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Clin Chem Lab Med. 2019 Nov 16. pii: /j/cclm.ahead-of-print/cclm-2019-1004/cclm-2019-1004.xml. doi: 10.1515/cclm-2019-1004. [Epub ahead of print]

Impact of delta check time intervals on error detection capability.

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Engineering Cluster, Singapore Institute of Technology, Singapore, Singapore.
Division of Chemical Pathology, SA Pathology, Women's and Children's Hospital, Adelaide, South Australia, Australia.
Department of Laboratory Medicine, National University Hospital, 5 Lower Kent Ridge Road, Singapore 119074, Singapore, Phone: +65-67724345; Fax: +65-67771613.


Background The delta check time interval limit is the maximum time window within which two sequential results of a patient will be evaluated by the delta check rule. The impact of time interval on delta check performance is not well studied. Methods De-identified historical laboratory data were extracted from the laboratory information system and divided into children (≤18 years) and adults (>21 years). The relative and absolute differences of the original pair of results from each patient were compared against the delta check limits associated with 90% specificity. The data were then randomly reshuffled to simulate a switched (misidentified) sample scenario. The data were divided into 1-day, 3-day, 7-day, 14-day, 1-month, 3-month, 6-month and 1-year time interval bins. The true positive- and false-positive rates at different intervals were examined. Results Overall, 24 biochemical and 20 haematological tests were analysed. For nearly all the analytes, there was no statistical evidence of any difference in the true- or false-positive rates of the delta check rules at different time intervals when compared to the overall data. The only exceptions to this were mean corpuscular volume (using both relative- and absolute-difference delta check) and mean corpuscular haemoglobin (only absolute-difference delta check) in the children population, where the false-positive rates became significantly lower at 1-year interval. Conclusions This study showed that there is no optimal delta check time interval. This fills an important evidence gap for future guidance development.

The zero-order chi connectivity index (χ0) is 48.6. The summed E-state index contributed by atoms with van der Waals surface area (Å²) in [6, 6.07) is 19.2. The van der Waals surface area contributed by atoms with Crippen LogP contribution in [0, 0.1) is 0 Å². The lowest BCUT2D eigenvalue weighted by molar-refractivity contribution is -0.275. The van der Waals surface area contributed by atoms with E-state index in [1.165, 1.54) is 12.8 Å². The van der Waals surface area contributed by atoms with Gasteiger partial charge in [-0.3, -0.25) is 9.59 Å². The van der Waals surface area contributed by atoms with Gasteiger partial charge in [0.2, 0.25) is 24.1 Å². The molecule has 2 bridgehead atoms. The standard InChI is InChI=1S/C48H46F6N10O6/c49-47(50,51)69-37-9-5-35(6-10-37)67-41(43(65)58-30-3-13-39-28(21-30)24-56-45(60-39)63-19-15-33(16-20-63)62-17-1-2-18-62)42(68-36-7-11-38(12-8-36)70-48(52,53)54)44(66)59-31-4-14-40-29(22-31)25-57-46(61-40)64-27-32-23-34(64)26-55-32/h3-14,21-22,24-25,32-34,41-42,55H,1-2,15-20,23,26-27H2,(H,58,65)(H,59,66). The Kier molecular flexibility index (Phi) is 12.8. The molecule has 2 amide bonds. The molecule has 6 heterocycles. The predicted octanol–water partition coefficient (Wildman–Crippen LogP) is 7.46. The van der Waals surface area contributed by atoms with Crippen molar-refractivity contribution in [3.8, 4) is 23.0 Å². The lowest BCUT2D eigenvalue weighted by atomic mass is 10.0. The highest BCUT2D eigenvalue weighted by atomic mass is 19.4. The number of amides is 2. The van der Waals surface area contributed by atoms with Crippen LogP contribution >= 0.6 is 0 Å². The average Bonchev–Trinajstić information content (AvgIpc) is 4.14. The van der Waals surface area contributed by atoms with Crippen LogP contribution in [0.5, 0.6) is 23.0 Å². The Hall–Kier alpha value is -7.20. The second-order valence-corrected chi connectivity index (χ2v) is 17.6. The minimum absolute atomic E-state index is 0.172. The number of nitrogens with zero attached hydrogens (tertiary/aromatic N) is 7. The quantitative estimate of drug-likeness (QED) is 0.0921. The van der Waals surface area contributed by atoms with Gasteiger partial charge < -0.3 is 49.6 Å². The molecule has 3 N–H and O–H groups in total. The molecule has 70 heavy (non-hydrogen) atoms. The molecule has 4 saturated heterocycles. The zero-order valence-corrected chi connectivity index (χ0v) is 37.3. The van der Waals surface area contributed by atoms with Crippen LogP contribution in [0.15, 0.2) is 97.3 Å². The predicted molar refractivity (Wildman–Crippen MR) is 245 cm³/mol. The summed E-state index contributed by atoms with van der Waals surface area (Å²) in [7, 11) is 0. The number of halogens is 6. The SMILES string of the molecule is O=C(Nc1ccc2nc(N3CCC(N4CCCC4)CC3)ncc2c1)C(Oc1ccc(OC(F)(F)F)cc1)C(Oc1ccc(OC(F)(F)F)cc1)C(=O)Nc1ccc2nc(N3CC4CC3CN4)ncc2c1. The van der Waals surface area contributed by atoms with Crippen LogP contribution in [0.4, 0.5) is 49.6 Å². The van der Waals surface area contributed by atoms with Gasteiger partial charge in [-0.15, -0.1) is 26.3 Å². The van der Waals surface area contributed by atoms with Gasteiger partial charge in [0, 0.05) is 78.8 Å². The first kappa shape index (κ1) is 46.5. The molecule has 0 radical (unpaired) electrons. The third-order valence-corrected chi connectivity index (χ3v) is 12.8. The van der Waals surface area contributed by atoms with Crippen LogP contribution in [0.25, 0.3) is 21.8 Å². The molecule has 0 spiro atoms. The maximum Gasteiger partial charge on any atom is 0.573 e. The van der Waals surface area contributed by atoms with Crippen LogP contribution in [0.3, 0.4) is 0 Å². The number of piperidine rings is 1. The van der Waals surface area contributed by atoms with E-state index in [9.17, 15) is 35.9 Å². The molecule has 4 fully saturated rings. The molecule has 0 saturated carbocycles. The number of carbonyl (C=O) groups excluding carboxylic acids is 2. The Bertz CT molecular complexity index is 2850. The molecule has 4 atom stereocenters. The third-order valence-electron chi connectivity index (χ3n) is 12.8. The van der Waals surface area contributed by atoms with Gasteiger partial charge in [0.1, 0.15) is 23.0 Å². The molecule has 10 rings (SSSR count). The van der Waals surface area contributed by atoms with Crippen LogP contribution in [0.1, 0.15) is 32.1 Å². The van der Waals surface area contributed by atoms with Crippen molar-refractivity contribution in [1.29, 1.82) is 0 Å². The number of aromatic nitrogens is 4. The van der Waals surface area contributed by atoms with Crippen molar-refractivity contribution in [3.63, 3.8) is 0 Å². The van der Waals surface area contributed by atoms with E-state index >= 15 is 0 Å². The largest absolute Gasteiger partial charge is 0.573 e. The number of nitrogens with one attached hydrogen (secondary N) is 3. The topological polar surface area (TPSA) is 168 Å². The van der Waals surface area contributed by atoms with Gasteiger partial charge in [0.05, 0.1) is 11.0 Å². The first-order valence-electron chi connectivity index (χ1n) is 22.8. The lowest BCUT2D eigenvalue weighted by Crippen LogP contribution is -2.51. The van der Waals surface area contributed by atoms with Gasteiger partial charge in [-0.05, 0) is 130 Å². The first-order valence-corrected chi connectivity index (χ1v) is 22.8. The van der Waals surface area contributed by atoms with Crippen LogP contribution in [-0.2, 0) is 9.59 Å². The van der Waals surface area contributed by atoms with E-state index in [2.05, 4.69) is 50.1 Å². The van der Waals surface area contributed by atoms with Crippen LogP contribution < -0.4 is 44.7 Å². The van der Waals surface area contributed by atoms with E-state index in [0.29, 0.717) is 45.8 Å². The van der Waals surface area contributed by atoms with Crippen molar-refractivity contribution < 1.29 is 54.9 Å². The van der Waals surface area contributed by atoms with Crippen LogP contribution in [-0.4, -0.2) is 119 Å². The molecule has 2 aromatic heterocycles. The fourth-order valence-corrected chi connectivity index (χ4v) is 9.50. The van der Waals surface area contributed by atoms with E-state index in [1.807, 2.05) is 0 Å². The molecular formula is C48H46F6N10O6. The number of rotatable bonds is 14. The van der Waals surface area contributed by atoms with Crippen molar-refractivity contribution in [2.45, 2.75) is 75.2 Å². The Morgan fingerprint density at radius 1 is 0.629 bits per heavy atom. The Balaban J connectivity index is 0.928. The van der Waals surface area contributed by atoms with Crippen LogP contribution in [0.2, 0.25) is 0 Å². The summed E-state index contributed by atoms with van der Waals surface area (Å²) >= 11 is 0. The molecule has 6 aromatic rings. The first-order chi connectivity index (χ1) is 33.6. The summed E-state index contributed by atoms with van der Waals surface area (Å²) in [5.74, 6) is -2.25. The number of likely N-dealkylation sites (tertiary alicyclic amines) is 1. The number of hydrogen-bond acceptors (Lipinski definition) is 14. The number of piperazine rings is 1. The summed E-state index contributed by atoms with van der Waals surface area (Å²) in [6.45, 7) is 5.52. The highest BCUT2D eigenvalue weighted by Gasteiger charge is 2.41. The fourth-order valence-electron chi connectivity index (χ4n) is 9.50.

delta check; laboratory error; misidentified samples; time interval; wrong blood in tube


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